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I recently presented, “How to Pitch Broadcast Media” at Robert Wynne’s “BroadcastU” event in New York City.
The event is designed to let public relations professionals personally network with broadcast reporters, producers and bookers in one place, at one time, to finally answer the big question – what does the media actually want?
I’ve known Rob since my Fox News days when he had me on as a panelist.
He very kindly invited me back to speak to the group about media training and how to get their pitches read by the media.
The audience was predominantly made up of hospital and university PR people, which meant I got to see a ton of people who I had worked with as a senior health producer at Fox News Channel – how great!
It won’t surprise you to find out that most of what the broadcast producers were saying the same things I have said time and time again!
Here’s the top seven takeaways:
- The media wants new faces – Media is always looking for you, on social media, other media, their contacts. You must be there to be found! Make sure you’re producing your own content and videos so you’re showing up in their searches. Here are some best practices for video.
- Be excited to be there, but don’t act brand new – Finding a balance is key, according to Jennifer Zweben the Senior Talent Producer at CNBC/Closing Bell. It’s always nice to have an expert who is excited for their segment. No one wants someone to look like they resent being there! That being said, make sure to act like a pro whose done it all before. The more you practice being on camera the easier it will become.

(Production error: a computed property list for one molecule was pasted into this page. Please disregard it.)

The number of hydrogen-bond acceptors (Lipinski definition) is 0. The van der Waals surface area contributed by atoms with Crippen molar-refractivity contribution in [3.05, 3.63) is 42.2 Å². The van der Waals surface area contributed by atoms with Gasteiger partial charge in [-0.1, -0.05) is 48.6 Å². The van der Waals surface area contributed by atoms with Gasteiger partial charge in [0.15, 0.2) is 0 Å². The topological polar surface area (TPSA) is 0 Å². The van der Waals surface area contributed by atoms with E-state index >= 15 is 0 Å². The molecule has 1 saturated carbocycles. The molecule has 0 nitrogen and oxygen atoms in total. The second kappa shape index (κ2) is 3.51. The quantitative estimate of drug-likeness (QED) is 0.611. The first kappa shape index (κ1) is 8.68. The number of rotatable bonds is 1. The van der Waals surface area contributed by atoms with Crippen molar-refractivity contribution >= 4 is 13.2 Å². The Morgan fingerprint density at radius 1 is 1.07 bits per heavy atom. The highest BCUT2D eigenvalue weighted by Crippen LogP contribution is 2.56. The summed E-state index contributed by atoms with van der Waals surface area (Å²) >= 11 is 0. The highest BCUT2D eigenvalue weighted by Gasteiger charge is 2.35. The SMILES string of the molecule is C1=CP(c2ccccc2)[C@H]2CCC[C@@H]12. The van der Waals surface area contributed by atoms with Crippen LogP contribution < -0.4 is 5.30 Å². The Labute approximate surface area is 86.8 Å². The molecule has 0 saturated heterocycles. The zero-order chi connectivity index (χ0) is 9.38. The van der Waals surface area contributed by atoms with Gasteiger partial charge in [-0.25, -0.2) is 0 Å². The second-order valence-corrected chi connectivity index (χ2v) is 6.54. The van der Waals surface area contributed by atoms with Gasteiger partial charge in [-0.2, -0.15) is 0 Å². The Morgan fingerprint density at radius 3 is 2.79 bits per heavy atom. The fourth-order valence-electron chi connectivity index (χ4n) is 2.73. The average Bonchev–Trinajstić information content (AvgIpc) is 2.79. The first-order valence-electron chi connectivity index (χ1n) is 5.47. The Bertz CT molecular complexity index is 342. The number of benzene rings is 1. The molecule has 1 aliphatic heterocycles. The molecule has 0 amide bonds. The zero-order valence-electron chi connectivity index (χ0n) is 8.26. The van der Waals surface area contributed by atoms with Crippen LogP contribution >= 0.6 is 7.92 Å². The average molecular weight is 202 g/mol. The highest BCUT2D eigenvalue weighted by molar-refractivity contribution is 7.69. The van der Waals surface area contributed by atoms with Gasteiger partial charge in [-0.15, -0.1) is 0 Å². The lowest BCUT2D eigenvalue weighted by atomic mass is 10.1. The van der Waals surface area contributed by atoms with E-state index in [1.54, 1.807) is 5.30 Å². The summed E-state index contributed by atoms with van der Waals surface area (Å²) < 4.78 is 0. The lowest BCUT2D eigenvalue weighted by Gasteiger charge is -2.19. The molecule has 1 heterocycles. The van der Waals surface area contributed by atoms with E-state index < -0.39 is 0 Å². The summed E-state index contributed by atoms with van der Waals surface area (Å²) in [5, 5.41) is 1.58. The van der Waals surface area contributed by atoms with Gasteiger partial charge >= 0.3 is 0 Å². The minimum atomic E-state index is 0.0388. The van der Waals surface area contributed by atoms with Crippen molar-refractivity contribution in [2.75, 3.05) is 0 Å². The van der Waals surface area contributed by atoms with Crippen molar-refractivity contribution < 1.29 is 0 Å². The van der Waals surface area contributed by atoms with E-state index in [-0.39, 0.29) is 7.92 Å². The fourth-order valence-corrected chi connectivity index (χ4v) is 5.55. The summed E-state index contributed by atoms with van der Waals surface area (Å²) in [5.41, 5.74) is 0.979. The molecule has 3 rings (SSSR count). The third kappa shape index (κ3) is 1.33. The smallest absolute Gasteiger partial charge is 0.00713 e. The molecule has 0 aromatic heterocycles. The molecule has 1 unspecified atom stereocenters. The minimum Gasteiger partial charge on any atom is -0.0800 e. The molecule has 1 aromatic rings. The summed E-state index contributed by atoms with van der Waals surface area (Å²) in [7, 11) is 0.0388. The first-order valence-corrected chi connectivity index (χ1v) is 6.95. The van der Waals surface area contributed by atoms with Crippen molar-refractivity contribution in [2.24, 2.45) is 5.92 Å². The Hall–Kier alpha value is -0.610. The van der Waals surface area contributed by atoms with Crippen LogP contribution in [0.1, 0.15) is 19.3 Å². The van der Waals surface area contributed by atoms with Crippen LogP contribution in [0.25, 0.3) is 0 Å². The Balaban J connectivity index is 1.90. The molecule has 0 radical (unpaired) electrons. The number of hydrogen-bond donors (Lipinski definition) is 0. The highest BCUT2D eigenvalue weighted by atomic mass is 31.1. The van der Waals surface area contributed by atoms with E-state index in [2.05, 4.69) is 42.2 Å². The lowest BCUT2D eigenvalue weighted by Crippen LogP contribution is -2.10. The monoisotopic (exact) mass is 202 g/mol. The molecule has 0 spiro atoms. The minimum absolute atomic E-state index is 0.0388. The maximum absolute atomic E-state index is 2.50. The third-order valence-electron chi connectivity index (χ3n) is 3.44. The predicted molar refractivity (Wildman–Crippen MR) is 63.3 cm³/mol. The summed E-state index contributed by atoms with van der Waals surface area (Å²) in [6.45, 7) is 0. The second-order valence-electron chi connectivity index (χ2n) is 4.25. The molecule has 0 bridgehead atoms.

- Have an opinion – As Amber Sizemore, Producer at Bloomberg TV said, “I want someone with an opinion – what makes them different from everyone else? I don’t see that enough!” Before you pitch or create content – ask yourself, What do I stand for? How is what I say different than everyone else? What are you always telling your clients? What gets you fired up about your industry?
- Start small – Network and national news outlets won’t book you if you have no experience. That’s just a fact. But also starting with local and small outlets gives you time to really hone your message first. Far too many experts act like snobs when it comes to media – you’ll never get booked with that attitude! Media begets media and here’s a great example of that.
- Don’t be long winded – Jesse Rodriguez the Director of Booking at MSNBC said it best, “Don’t drone on and on. You don’t need to say everything you think in the first sentence. The host will come back to you for another question. Otherwise the host will get frustrated and sometimes you’ll run out of time for the segment.” Avoiding this problem is all about practice and really knowing how to get to the core of your message. How do you say what you need to in a single headline?
- Don’t be a salesperson – David Grasso the Business Anchor at BoldTV reminded the group that producers aren’t bringing experts in so they can sell to their audience. You’re there because they think you have something worthwhile to say, something that could help the viewers/readers or listeners. Step one is always be of service. Remember no one cares about your book, your business or your brand! It’s not about you – it’s about the audience!
- Speak like a human – While you might be an expert in a given field it’s also important that your message is accessible to everyone. It’s tempting to fall into industry jargon, instead try to imagine your explaining it to a fifth grader. As David Rind the Associate Producer at ABC News Radio puts it: “We need people who speak like human beings! Who can break down a wonky segment succinctly and in a way that an average listener can understand who doesn’t have a background in that topic.”